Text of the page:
The field of English is in shambles, and the Modern Language Association is a gaggle of voices for various interest groups based on race, class, gender, and sexual orientation. Dissertations in English appeal to Derrida and Foucault long after they became passe in France. A presentation on any topic by any writer at a conference sponsored by a college or university English Department that does not mention the four “code words” listed above will be considered quaint and out of date by most of the audience. Much of the radicalism in academia stems from English Departments (although other departments can be guilty as well–philosophy, with its analytic bent, may be narrow in methodology, but at least it eschews the relativism of many people who call themselves “postmodern”). Although many English professors are old-fashioned social democrats who are liberals, not radicals, the radicals have a missionary-like zeal in pushing their agenda. This agenda is anti-Western Culture, anti-traditional Christianity (and Muslims take note–if Christianity were to falter in the West, Islam would be the next target of the radicals, who are engaged in a “divide and conquer” strategy now). When radicals take over, ideological diversity dies, and the departments become as one-sided, closed-minded, Puritanical, and bigoted as religious Fundamentalists.

I long for the days of John Crowe Ransom, Cleanth Brooks, Robert Penn Warren, and T. S. Eliot. They may have failed to give psychological and sociological factors sufficient treatment in literary criticism, but their focus on a close reading of the text is surely a better approach than seeking the alleged hidden motivations of the authors. From the New Critics I have read, I see no evidence that they denied the existence of polysemy, but they limited their discussion of polysemy to what was suggested by the text and various historical and mythological allusions found in the text. Postmodern criticisms of the New Critics seemed to confuse the New Critics with European Structuralists–Structuralism was more narrow in approach than the New Criticism, must more Platonic than Aristotelian in approach, much more abstract than concrete. Structuralism deserved the scathing critique of Derrida. The New Criticism was a horse of a different color.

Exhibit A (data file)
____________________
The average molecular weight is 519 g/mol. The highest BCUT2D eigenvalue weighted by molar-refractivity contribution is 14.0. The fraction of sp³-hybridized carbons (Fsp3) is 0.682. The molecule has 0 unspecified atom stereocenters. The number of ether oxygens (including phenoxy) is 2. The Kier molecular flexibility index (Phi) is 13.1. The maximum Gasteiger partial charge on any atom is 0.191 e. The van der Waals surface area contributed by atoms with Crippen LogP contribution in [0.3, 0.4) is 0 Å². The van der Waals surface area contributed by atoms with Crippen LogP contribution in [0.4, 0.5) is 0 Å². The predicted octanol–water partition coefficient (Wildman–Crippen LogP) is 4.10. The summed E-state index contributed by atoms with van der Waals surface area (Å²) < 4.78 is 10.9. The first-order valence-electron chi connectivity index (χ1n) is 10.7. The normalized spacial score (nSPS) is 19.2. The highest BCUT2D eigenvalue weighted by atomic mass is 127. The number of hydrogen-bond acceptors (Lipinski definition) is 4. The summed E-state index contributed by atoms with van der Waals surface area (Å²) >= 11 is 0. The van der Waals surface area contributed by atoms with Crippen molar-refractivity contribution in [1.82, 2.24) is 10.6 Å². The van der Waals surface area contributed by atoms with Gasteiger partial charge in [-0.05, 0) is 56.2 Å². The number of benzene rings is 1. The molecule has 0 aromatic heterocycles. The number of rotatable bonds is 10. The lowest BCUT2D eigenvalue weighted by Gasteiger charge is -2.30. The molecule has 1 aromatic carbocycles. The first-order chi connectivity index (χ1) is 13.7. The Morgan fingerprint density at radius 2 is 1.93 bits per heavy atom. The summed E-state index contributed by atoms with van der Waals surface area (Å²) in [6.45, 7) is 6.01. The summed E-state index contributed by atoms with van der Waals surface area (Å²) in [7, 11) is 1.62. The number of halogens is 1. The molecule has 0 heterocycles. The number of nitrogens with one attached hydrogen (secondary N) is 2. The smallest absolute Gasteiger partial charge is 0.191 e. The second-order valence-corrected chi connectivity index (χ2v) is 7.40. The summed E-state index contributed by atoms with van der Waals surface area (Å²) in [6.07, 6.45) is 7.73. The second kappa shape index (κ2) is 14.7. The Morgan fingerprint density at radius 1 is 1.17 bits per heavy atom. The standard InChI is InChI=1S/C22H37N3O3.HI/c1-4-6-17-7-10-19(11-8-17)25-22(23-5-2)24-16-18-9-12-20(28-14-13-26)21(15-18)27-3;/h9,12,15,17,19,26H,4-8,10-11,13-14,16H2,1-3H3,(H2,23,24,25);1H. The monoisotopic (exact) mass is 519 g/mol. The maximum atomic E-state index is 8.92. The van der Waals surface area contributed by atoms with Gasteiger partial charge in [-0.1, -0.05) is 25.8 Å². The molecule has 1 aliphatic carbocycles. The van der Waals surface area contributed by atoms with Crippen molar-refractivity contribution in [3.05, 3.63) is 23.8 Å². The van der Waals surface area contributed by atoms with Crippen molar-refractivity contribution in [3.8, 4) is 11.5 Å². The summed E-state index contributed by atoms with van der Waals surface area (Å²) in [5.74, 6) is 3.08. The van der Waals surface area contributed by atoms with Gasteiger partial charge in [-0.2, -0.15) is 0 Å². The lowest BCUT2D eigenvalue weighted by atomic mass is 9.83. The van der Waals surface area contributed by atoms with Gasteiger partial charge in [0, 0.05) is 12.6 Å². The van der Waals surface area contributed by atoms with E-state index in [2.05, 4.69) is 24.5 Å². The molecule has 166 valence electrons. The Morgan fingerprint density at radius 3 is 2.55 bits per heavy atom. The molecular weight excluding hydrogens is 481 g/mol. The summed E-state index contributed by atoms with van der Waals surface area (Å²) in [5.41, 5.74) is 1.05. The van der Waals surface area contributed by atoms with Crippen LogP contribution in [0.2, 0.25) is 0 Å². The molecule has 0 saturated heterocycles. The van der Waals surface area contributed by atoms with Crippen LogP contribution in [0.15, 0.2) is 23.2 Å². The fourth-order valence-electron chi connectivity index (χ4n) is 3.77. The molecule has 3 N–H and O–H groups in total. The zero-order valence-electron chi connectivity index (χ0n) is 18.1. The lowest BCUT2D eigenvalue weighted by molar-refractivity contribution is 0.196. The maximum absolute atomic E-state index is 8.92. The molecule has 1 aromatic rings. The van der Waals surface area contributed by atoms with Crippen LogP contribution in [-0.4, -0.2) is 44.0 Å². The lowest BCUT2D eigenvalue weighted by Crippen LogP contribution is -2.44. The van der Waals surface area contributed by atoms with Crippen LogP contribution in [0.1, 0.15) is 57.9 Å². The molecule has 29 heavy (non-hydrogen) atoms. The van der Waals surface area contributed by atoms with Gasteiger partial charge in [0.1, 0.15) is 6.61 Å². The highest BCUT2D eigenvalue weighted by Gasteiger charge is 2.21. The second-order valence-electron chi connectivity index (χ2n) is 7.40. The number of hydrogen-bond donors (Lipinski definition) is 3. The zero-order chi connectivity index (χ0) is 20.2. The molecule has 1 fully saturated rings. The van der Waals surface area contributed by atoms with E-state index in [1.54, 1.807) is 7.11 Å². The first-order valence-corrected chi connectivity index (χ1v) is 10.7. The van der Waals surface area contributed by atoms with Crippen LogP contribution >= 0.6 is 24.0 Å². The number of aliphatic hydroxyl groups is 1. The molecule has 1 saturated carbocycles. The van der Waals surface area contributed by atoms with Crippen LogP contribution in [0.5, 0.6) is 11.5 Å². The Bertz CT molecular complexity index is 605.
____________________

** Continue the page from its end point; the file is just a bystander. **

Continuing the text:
With the emphasis on “newness” in academia, the decline in the New Criticism had to be replaced with something, and that something included Marxist, feminist, womanist, African-American, and queer approaches to literature. Some approaches (such as Marxism) were not necessarily subjective, but the other approaches I listed are largely subjective. Since the advocates of radical theories consider themselves social reformers, including reformers of the academy, they push their agenda like a Fundamentalist preacher pushes being saved from hell fire. The resulting cultural rot spreads to other humanities departments, to the extent that it is difficult to blame students who do not want to major or minor in the humanities. Frankly, I cannot blame them–the New Criticism probably offered more that is relevant to their lives–Shakespeare’s plays concern the universal human experience of revenge, pain, suffering, and happiness. The New Critics could at least point out where the text does relate to students’ lives. Poststructuralists focus so much on polysemy and a political reading of the text that students walk away in disgust. They should be disgusted. Let’s bring out some “New New Critics” to restore intellectual coherence and sanity to English Departments.